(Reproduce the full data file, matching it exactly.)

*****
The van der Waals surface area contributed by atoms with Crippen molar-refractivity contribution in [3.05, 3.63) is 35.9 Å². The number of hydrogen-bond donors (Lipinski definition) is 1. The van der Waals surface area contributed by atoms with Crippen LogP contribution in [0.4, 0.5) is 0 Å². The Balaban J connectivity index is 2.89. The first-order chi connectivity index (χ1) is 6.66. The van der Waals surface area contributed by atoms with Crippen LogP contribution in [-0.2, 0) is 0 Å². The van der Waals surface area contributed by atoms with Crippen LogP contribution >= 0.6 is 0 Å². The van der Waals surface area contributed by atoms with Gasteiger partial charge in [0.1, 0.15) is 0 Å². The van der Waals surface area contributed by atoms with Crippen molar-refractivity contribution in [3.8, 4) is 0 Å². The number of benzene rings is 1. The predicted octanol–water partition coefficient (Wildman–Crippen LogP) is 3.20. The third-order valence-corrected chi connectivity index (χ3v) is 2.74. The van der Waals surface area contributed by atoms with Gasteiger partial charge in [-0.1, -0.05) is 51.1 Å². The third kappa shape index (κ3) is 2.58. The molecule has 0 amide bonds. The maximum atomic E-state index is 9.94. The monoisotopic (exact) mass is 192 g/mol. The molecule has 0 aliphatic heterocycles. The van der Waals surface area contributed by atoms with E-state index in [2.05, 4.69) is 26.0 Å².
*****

The van der Waals surface area contributed by atoms with Crippen molar-refractivity contribution in [3.05, 3.63) is 35.9 Å². The number of hydrogen-bond donors (Lipinski definition) is 1. The van der Waals surface area contributed by atoms with Crippen LogP contribution in [0.4, 0.5) is 0 Å². The Balaban J connectivity index is 2.89. The first-order chi connectivity index (χ1) is 6.66. The van der Waals surface area contributed by atoms with Crippen LogP contribution in [-0.2, 0) is 0 Å². The van der Waals surface area contributed by atoms with Crippen LogP contribution >= 0.6 is 0 Å². The van der Waals surface area contributed by atoms with Gasteiger partial charge in [0.1, 0.15) is 0 Å². The van der Waals surface area contributed by atoms with Crippen molar-refractivity contribution in [3.8, 4) is 0 Å². The number of benzene rings is 1. The predicted octanol–water partition coefficient (Wildman–Crippen LogP) is 3.20. The third-order valence-corrected chi connectivity index (χ3v) is 2.74. The van der Waals surface area contributed by atoms with Gasteiger partial charge in [-0.1, -0.05) is 51.1 Å². The third kappa shape index (κ3) is 2.58. The molecule has 0 amide bonds. The maximum atomic E-state index is 9.94. The monoisotopic (exact) mass is 192 g/mol. The molecule has 0 aliphatic heterocycles. The van der Waals surface area contributed by atoms with E-state index in [2.05, 4.69) is 26.0 Å².